Force India was expected to name its drivers for 2013 in early December but the decision has been delayed while team partners Vijay Mallya and Roy Subrata Sahara have been dealing other problems at home in India. It is assumed that Paul Di Resta will be staying on for a third season with the team and the talk is that the second seat will either go to Adrian Sutil or test driver Jules Bianchi. The Frenchman’s candidature has been linked to possible deals with Ferrari for engines in 2014, which is interesting given that the team’s alliance with Mercedes-Benz was largely responsible for di Resta’s presence in the team. If that alliance is being unstitched in the future, the Scotsman may need to start looking around for opportunities in 2014.
The team says that the choice of driver is not a question of money but it is hard to see why in that case it is taking so long for any decisions to be made. Clearly both Mallya and Sahara have their hands full in India. Sahara has been ordered to repay vast sums to investors, and he was required by the Supreme Court to pay $2 billion to the Securities and Exchange Board of India by the end of the first week of January. Reports in India say that this has not happened and that Sahara wants to go on arguing about the situation with the legislature. If he loses this argument the courts could seize his assets.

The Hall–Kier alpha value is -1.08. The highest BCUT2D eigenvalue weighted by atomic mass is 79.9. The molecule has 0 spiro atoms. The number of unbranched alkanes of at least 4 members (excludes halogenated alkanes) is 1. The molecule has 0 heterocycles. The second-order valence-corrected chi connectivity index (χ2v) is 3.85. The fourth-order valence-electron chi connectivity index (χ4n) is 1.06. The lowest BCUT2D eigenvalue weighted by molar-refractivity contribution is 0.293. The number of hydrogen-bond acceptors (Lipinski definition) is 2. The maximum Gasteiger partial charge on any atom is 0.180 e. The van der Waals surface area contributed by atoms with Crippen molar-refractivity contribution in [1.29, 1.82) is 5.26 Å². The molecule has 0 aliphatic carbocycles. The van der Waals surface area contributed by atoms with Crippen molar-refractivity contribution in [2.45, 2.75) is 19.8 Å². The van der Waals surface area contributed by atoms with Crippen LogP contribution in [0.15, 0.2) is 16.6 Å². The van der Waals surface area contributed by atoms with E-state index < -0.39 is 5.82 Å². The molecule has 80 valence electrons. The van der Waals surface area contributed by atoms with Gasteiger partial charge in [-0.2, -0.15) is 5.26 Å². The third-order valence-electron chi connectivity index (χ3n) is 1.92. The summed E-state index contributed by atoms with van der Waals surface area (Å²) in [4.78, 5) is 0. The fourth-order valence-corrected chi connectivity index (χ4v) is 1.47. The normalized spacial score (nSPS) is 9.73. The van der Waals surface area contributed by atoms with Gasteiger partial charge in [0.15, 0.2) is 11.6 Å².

Mallya has been up to his neck in trouble with Kingfisher Airlines, which lost its flying licence over the New Year. There are now reports that the company’s lenders, who are owed something in the region of $1.4 billion, have had a meeting and decided that they will take legal action to recover their money as all other attempts have thus far failed. Mallya continues to talk about a possible rescue bid from Abu Dhabi’s Etihad Airlines.
On paper, the team would appear to be a bit short of sponsorship as the primary sponsor in recent years has been Kingfisher Airlines and a big chunk of the budget has come from another Mallya company called United Spirits. However this has effectively been sold to Diageo and there have been no announcements from the British company about whether the F1 sponsorship will continue.
The key question is really whether the pair can find cash from other sources to avoid the F1 team getting into trouble. In the past the team has borrowed large sums but lenders seem to be thinner on the ground these days.
Despite all this the team seems to believe that all is well for the year ahead, which makes it rather curious that no decisions have been taken over drivers.